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Langue: en

Version: 372175 (fedora - 01/12/10)

Section: 1 (Commandes utilisateur)


grdmask - Create mask grid files from xy paths.


grdmask pathfiles -Gmask_grd_file] -Ixinc[unit][=|+][/yinc[unit][=|+]] -Rwest/east/south/north[r] [ -A[m|p] ] [ -F ] [ -H[i][nrec] ] [ -Nout/edge/in ] [ -Ssearch_radius[m|c|k|K] ] [ -V ] [ -:[i|o] ] [ -bi[s|S|d|D[ncol]|c[var1/...]] ] [ -fcolinfo ] [ -m[flag] ]


grdmask can operate in two different modes. 1. It reads one or more xy-files that each define a closed polygon. The nodes defined by the specified region and lattice spacing will be set equal to one of three possible values depending on whether the node is outside, on the polygon perimeter, or inside the polygon. The resulting mask may be used in subsequent operations involving grdmath to mask out data from polygonal areas. 2. The xy-files simply represent data point locations and the mask is set to the inside or outside value depending on whether a node is within a maximum distance from the nearest data point. If the distance specified is zero then only the nodes nearest each data point are considered "inside".
The name of 1 or more ASCII [or binary, see -b] files holding the polygon(s) or data points.
Name of resulting output mask grid file. (See GRID FILE FORMATS below).
x_inc [and optionally y_inc] is the grid spacing. Optionally, append a suffix modifier. Geographical (degrees) coordinates: Append m to indicate arc minutes or c to indicate arc seconds. If one of the units e, k, i, or n is appended instead, the increment is assumed to be given in meter, km, miles, or nautical miles, respectively, and will be converted to the equivalent degrees longitude at the middle latitude of the region (the conversion depends on ELLIPSOID). If /y_inc is given but set to 0 it will be reset equal to x_inc; otherwise it will be converted to degrees latitude. All coordinates: If = is appended then the corresponding max x (east) or y (north) may be slightly adjusted to fit exactly the given increment [by default the increment may be adjusted slightly to fit the given domain]. Finally, instead of giving an increment you may specify the number of nodes desired by appending + to the supplied integer argument; the increment is then recalculated from the number of nodes and the domain. The resulting increment value depends on whether you have selected a gridline-registered or pixel-registered grid; see Appendix B for details. Note: if -Rgrdfile is used then grid spacing has already been initialized; use -I to override the values.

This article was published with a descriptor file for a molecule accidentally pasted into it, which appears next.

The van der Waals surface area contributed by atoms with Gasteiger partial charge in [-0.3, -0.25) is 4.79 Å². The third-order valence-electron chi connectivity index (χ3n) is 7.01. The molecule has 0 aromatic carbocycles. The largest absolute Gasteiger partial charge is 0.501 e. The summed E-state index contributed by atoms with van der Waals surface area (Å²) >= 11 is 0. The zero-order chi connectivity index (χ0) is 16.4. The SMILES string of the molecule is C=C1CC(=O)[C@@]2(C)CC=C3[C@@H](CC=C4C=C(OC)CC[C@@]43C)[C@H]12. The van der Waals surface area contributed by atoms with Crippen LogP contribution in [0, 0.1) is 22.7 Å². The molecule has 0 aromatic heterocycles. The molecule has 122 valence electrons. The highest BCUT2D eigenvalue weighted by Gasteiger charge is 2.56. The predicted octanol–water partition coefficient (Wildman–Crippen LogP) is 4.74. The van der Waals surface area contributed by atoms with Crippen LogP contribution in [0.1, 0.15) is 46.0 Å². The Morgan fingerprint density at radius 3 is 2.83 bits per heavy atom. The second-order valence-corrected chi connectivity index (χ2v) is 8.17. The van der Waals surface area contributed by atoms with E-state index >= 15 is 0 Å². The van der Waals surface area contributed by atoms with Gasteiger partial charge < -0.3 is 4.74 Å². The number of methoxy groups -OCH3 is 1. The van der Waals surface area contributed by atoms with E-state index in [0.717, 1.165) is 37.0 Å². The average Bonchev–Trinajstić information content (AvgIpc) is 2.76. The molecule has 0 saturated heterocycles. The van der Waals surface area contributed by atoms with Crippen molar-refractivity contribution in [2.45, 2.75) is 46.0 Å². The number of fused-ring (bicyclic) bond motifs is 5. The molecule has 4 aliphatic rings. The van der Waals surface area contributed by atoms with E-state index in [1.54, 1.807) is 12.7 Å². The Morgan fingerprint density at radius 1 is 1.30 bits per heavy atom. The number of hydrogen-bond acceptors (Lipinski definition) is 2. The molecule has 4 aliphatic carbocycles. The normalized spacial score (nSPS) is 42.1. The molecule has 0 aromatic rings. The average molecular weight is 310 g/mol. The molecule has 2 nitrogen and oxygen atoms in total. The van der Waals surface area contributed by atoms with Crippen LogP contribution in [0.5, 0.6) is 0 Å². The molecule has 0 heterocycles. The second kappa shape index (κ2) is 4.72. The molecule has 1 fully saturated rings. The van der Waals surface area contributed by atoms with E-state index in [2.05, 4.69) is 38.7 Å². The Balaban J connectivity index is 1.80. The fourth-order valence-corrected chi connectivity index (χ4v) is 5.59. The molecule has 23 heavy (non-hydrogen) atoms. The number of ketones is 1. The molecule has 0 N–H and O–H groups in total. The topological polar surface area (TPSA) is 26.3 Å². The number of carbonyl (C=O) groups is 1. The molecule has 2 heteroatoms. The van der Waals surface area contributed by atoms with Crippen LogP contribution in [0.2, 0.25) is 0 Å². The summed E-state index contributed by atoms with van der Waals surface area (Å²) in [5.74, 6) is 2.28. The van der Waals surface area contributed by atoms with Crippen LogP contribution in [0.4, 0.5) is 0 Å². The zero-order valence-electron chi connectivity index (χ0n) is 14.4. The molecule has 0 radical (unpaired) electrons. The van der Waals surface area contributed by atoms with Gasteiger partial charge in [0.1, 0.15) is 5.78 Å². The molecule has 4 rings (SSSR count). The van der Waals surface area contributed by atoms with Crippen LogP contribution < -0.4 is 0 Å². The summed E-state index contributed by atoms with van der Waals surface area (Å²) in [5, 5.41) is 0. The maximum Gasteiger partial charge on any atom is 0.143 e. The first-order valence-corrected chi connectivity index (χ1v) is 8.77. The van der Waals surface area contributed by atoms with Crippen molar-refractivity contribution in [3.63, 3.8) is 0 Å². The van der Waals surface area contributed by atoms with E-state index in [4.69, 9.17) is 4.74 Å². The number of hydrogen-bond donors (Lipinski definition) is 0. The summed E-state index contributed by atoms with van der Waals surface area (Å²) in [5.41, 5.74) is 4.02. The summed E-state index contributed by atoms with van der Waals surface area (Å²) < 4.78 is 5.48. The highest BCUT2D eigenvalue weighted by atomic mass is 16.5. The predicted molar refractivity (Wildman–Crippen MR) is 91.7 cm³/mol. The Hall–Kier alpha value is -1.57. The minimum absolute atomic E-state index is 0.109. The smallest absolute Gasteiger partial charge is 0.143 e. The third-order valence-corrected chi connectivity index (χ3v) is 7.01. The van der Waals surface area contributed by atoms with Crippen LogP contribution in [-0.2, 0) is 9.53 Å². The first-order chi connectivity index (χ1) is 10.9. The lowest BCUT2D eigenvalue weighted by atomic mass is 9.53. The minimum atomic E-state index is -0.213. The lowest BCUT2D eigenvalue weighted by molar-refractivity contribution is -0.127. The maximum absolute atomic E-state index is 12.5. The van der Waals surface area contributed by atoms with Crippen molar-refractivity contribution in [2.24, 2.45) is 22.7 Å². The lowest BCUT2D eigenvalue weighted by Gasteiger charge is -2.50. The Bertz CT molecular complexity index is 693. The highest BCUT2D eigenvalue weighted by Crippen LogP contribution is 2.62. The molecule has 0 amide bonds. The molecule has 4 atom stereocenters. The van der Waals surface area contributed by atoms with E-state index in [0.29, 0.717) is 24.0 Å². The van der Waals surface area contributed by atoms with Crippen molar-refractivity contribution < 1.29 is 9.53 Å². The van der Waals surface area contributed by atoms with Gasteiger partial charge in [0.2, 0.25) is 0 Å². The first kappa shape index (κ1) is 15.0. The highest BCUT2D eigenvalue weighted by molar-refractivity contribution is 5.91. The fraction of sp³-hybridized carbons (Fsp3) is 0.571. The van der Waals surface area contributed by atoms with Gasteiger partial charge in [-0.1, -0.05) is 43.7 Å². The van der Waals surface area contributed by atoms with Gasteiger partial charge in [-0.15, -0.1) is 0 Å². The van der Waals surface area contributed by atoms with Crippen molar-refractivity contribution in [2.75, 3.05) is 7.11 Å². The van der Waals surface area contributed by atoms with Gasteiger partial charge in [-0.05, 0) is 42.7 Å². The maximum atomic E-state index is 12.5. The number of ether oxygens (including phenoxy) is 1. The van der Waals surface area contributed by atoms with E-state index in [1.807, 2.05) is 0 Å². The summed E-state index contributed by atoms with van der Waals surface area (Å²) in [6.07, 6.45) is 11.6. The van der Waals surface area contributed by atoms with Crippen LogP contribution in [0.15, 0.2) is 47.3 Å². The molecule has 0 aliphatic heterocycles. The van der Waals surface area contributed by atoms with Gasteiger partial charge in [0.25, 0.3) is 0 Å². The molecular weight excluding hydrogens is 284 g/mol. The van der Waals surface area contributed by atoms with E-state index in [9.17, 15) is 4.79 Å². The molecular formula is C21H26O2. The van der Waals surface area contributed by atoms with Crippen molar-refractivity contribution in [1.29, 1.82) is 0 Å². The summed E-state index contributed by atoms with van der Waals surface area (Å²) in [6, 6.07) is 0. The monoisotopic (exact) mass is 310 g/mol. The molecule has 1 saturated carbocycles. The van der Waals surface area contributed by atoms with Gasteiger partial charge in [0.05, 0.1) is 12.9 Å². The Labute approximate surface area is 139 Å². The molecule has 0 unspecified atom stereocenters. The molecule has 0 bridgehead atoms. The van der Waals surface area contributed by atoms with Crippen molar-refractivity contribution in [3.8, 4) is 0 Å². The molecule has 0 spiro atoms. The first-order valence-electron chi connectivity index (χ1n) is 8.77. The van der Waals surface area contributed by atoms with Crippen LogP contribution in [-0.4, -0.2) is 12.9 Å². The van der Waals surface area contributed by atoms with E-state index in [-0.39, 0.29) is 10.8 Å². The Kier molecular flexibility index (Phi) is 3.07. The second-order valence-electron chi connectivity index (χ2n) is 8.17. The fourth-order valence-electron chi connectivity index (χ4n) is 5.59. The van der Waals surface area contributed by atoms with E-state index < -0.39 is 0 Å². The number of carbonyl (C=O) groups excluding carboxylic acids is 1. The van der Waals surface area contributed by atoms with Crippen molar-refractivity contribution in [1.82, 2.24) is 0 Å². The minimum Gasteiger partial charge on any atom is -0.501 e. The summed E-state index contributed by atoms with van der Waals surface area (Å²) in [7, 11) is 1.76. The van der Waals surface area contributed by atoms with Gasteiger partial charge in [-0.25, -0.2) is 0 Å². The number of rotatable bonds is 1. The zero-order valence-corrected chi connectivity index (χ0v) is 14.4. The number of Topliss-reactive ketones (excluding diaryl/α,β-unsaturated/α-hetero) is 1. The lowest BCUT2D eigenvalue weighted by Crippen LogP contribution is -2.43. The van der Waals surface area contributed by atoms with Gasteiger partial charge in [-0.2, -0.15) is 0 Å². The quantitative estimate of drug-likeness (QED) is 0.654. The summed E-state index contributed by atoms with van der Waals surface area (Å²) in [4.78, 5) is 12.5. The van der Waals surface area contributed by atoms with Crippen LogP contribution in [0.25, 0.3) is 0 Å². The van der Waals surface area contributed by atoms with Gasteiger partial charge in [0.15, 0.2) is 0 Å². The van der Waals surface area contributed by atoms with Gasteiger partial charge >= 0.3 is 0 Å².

xmin, xmax, ymin, and ymax specify the Region of interest. For geographic regions, these limits correspond to west, east, south, and north and you may specify them in decimal degrees or in [+-]dd:mm[][W|E|S|N] format. Append r if lower left and upper right map coordinates are given instead of w/e/s/n. The two shorthands -Rg and -Rd stand for global domain (0/360 and -180/+180 in longitude respectively, with -90/+90 in latitude). Alternatively, specify the name of an existing grid file and the -R settings (and grid spacing, if applicable) are copied from the grid. For calendar time coordinates you may either give (a) relative time (relative to the selected TIME_EPOCH and in the selected TIME_UNIT; append t to -JX|x), or (b) absolute time of the form [date]T[clock] (append T to -JX|x). At least one of date and clock must be present; the T is always required. The date string must be of the form [-]yyyy[-mm[-dd]] (Gregorian calendar) or yyyy[-Www[-d]] (ISO week calendar), while the clock string must be of the form hh:mm:ss[.xxx]. The use of delimiters and their type and positions must be exactly as indicated (however, input, output and plot formats are customizable; see gmtdefaults).


If the input data are geographic (as indicated by -fi) then the sides in the polygons will be approximated by great circle arcs. When using the -A sides will be regarded as straight lines. Alternatively, append m to have sides first follow meridians, then parallels. Or append pFP to first follow parallels, then meridians.